Photo courtesy of Christina Hughes-Babb

Here is some perspective: In Charlottesville, Unite the Right cobbled together a few hundred white supremacists who left their Call of Duty games for a weekend to yell Nazi slogans they don’t understand and wave citronella tiki torches around like they were warding off mosquitos from their racist, pale skin. These people came from all over the country, and while they are certainly deplorable, their numbers should be encouraging.

This weekend, there were numerous rallies around the country to oppose the tiki tormenters. In Dallas alone, a crowd of 2,300 or so gathered at City Hall, armed with well-worded signs, to listen to speeches and promote acceptance. There was even a papier-mâché Donald Trump, complete with Nazi-saluting arm and stringy, combed-over rope hair.

The rally was as peaceful as it was sweaty, with numerous speakers from area advocacy groups, churches, and the greater Dallas community. Though it was difficult to hear over the buzzing of the helicopters ricocheting off of City Hall’s brutalist architecture, the numbers alone were a statement about where we stand as a country.

What wasn’t hard to hear was the consistent chanting of the crowd, “Tear them down,” throughout and in between the speakers, in reference to Dallas’ Confederate monuments.

The numerous and passionate protesters on Saturday stand directly at odds with Mayor Rawlings’ plans to create a task force to further study the Confederate monuments around Dallas, which could take months to make a decision and even longer to take action. Philip Kingston, East Dallas’ and Uptown’s own firebrand councilmember, has released resolution that demands that the City Council be allowed to vote on what to do with the monuments and let the task force decide what to do with the statues, should the vote decide to remove them.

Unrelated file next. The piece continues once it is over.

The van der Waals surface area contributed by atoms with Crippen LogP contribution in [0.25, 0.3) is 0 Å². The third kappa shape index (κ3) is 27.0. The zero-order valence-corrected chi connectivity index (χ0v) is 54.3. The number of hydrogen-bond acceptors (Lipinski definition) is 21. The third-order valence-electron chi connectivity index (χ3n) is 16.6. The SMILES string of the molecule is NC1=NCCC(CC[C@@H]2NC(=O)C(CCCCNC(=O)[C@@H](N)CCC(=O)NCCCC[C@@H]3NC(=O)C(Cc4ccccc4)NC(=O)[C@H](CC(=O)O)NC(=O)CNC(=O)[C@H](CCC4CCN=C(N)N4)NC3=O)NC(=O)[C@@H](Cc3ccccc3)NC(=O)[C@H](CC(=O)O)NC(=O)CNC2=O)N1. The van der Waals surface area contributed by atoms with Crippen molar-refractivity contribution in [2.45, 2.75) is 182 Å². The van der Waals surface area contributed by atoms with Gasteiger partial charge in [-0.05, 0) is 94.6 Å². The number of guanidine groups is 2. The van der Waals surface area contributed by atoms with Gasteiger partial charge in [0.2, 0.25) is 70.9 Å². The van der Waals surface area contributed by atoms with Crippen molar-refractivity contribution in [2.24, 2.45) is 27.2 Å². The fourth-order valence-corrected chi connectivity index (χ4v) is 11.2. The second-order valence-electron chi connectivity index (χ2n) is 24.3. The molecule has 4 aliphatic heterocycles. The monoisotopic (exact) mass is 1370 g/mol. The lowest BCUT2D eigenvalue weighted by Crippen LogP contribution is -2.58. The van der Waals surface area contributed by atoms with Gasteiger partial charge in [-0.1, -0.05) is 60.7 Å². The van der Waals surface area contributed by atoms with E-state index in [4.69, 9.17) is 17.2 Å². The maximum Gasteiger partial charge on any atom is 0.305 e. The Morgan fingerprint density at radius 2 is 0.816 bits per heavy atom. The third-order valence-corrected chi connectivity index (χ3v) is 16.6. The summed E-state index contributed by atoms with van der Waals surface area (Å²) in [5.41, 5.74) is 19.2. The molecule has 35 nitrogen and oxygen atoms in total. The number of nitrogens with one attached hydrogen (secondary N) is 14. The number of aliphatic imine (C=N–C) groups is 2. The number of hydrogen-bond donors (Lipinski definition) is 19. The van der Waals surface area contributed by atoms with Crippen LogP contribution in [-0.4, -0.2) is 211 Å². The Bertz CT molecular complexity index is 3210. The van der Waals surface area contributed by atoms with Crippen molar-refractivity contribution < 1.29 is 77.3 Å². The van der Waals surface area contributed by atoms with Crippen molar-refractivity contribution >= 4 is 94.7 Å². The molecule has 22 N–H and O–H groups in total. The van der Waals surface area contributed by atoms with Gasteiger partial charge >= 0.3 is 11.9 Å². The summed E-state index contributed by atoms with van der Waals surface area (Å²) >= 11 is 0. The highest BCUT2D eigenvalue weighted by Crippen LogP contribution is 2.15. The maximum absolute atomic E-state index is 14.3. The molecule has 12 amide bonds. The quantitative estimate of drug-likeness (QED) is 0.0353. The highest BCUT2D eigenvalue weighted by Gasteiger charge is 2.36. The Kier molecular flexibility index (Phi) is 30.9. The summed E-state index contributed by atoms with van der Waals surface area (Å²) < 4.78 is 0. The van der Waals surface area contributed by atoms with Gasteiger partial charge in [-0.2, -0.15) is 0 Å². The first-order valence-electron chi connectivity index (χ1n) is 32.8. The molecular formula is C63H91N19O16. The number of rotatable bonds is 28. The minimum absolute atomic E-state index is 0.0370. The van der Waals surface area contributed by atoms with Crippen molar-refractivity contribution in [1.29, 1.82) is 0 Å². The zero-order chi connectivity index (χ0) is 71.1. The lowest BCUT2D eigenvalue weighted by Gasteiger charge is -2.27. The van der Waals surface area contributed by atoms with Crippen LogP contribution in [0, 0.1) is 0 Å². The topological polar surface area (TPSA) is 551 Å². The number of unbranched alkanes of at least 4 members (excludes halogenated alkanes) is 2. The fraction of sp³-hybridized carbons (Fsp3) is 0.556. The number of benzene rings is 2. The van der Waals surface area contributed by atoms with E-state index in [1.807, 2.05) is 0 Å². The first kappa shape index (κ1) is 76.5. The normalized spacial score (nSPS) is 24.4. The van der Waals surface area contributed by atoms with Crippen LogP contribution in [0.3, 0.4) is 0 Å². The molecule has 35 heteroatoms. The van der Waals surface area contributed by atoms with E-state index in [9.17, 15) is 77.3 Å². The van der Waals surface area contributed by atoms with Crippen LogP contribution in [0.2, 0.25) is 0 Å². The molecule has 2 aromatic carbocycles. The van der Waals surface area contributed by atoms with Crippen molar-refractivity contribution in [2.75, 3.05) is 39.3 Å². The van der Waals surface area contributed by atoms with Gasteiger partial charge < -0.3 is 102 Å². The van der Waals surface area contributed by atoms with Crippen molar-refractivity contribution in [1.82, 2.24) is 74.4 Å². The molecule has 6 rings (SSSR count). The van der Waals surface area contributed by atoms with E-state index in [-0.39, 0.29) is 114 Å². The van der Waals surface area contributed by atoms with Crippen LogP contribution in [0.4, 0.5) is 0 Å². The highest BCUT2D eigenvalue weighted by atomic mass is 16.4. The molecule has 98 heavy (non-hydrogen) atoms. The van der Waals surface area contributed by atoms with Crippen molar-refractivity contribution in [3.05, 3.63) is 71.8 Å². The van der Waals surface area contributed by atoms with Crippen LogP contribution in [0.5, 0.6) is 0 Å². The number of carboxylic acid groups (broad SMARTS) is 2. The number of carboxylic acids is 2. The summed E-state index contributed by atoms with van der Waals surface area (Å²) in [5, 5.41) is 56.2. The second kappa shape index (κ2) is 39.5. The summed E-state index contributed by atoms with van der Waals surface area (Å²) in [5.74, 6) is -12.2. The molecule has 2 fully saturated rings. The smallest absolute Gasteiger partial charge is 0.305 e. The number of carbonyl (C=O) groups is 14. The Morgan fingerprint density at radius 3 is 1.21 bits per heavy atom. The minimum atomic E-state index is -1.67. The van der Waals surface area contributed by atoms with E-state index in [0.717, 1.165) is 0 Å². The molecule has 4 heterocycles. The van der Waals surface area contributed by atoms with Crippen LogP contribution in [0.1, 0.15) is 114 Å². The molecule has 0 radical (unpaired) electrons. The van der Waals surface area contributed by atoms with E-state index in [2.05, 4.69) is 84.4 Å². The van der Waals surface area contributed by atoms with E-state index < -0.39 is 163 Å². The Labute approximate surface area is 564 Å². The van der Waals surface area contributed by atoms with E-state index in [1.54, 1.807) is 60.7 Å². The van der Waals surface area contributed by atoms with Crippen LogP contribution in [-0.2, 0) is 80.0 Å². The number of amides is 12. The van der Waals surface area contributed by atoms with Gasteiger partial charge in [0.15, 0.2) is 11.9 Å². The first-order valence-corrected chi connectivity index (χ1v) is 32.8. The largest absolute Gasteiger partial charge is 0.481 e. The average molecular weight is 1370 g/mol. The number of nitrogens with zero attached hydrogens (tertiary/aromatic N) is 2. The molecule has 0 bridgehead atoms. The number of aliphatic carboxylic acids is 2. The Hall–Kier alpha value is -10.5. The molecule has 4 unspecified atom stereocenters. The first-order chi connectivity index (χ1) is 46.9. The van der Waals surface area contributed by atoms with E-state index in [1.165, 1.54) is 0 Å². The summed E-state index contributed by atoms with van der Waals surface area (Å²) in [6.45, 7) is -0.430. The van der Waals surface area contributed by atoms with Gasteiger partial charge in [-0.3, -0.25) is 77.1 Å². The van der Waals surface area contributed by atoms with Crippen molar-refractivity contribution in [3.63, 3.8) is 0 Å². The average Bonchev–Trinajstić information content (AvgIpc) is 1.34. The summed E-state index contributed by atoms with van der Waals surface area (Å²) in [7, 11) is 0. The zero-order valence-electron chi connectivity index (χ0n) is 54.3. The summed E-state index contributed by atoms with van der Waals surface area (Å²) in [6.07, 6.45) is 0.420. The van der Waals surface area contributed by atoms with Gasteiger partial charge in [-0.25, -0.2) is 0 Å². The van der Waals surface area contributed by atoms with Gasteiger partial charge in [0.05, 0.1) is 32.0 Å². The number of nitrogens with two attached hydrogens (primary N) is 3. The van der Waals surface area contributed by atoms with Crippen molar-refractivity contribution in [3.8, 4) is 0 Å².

The press release reads, “the Mayor decided instead to instigate a task force, which will deliberate for 90 days before taking a decision to the board of the Cultural Affairs Office. Only after that would it return to council, with the timing at the discretion of the Mayor.

The advocates are insisting their objectives are clear: Three months of a task force is not needed when elected representatives can take action in a matter of weeks. Their constituents have been addressing this issue to them, and this vote allows council to represent them. Per the memo, the vote will decide whether or not to remove the statues, and a task force will be charged with deciding what to do with the removed structures.”

There will be a press conference at City Hall on Monday at noon making this announcement.

All over the country this weekend, there were response rallies. Texas A&M, who doesn’t have the best record when it comes to race relations, even canceled the Unite the Right rally that was planned for Sept. 11.

In Boston, the large anti-white supremacy rally got the attention of Donald Trump, who began the day calling the protesters “anti-police agitators” but ended the day applauding them for “speaking out against bigotry and hate.”  He also misspelled “heal” several times along the way.

So while the white supremacists bumbling around Charlottesville were scary and deadly, the decidedly more numerous responses should put a salve on some of   Charlottesville’s wounds.